In Amsterdam, I could not get on the airport’s free Wi-Fi. Even though I had a VPN app, Chrome would not open the second screen which would allow me to accept the terms and so I could not use Wi-Fi. Google decided that it simply did not like the security of the connection and so decided for me to lock down my access. Thanks Google. 🙁
To solve the problem, I downloaded Firefox for my smartphone later in my trip. Firefox let’s you be in charge of your own security and so it allowed me to login and accept terms on my return trip through Amsterdam. Then I could be connected to the free airport Wi-Fi and then allow me to choose to turn on my secure VPN app to surf, email, and work securely. You’ve just got to love the flexibility of Firefox!
The lesson learned is don’t depend solely on Google products and Google apps when you travel. Google can lock your access down, choose not to show Wi-Fi login screens, and in general restrict your Google.com, AdWords, and Gmail access. Make sure you have an alternative browser and secure VPN app to get online and stay secure when you travel.
Traveling to India for pleasure and trying to check in with the office and stay secure was a challenge. Here are some lessons I learned from my last trip.
First, make sure you have two browsers installed on your laptop. One for use and one for backup. I found that Google and Google Chrome sometimes did not like an insecure connection and would lock me out of all Google properties.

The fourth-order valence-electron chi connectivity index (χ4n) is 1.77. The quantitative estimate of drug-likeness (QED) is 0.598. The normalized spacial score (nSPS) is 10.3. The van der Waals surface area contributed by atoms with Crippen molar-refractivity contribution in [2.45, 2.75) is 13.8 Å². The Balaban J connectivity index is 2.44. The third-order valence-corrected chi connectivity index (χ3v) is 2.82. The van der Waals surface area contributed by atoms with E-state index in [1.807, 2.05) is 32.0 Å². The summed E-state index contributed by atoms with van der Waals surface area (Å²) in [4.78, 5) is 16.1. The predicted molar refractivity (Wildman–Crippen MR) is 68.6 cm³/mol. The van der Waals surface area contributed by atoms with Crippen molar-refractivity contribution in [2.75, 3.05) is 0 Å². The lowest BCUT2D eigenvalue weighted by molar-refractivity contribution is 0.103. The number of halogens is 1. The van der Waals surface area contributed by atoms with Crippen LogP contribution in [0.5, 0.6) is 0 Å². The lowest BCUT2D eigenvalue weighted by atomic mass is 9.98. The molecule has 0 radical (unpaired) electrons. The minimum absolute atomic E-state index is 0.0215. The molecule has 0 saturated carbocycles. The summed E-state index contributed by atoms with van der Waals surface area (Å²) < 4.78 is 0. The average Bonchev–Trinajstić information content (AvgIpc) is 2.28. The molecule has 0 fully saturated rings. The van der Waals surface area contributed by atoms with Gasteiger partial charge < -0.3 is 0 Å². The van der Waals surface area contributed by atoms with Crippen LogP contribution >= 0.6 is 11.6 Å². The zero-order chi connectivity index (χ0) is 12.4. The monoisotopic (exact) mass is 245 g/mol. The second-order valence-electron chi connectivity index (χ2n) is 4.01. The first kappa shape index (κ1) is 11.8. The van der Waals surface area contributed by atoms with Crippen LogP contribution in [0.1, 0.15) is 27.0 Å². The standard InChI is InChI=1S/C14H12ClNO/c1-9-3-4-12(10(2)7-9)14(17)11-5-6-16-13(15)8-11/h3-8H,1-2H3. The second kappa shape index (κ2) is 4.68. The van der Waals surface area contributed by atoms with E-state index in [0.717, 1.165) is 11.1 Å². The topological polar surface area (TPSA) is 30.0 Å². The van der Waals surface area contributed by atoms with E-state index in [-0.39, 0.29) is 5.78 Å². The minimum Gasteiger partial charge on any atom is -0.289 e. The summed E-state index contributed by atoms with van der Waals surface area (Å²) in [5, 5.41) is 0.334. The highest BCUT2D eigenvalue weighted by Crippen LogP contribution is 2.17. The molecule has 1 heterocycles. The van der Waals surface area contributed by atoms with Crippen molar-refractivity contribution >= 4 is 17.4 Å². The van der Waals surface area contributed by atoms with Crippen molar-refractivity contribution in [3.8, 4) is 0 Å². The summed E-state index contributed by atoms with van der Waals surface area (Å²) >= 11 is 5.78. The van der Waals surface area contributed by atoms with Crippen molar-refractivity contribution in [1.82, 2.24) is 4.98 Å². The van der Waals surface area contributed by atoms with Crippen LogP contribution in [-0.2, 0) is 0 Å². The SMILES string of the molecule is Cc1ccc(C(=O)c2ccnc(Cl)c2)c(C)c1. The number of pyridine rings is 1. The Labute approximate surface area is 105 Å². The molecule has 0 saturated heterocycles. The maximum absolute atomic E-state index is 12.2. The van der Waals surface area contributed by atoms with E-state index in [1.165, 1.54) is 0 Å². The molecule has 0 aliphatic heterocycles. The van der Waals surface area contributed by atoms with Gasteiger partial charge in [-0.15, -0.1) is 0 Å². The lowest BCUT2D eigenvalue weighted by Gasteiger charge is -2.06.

I downloaded Opera as a browser half way through my trip when I found out that it had an integrated VPN. NordVPN, a standalone subscription services, which I thought I would use for secure access on my laptop, before my travel was crashed my Wi-Fi repeatedly and the software had to be removed before I left my office for my trip.
Limping along with my smartphone I was able to securely do some work. Using Opera as my browser for my laptop finally allowed me to work securely even over unsecured hotel Wi-Fi and even on networks that Google locked me out of using Chrome. To enable the integrated VPN, open Opera, go to menu on the left, then settings, then privacy and security and then tick to enable VPN.
Before I found Opera’s integrated browser VPN my smartphone was the most secure way for me to be in touch and even do work while in India. But it is hard to really do work on a smartphone. You can download Opera for your own laptop and next trip by visiting this link to the Opera.com site.
I’ve just returned from personal travel to India and wanted to share with you a few tips I learned along the way. There’s no need to be tethered to a charging station at the airport or miss an important call or suffer from a dead camera battery. Portable power packs are more practical and better than ever at keeping you charged anytime, anywhere!
My husband bought an Anker PowerCore 20000 with Quick Charge 3.0, 20000mAh Power Pack Portable Charger with Qualcomm Quick Charge 3.0, for Samsung and iPhones from Amazon before our trip and it was worth its weight in gold!
This portable power pack fits in my purse and charges two devices at a time and only needs a recharge after several days use. I was able to charge smartphones and even my camera all while on the go. Just make sure that when you travel you put the power pack in your carry on as it should not go into packed luggage.
What I liked most was we were able to use the powered up charger on the go for about 3 or four days straight without having to charge up the power pack up again. Sometimes at hotels we simply charged with the power pack and not even a wall charger.
I am not being paid for this review, just wanted to share a cool travel tool with you that has really worked for me.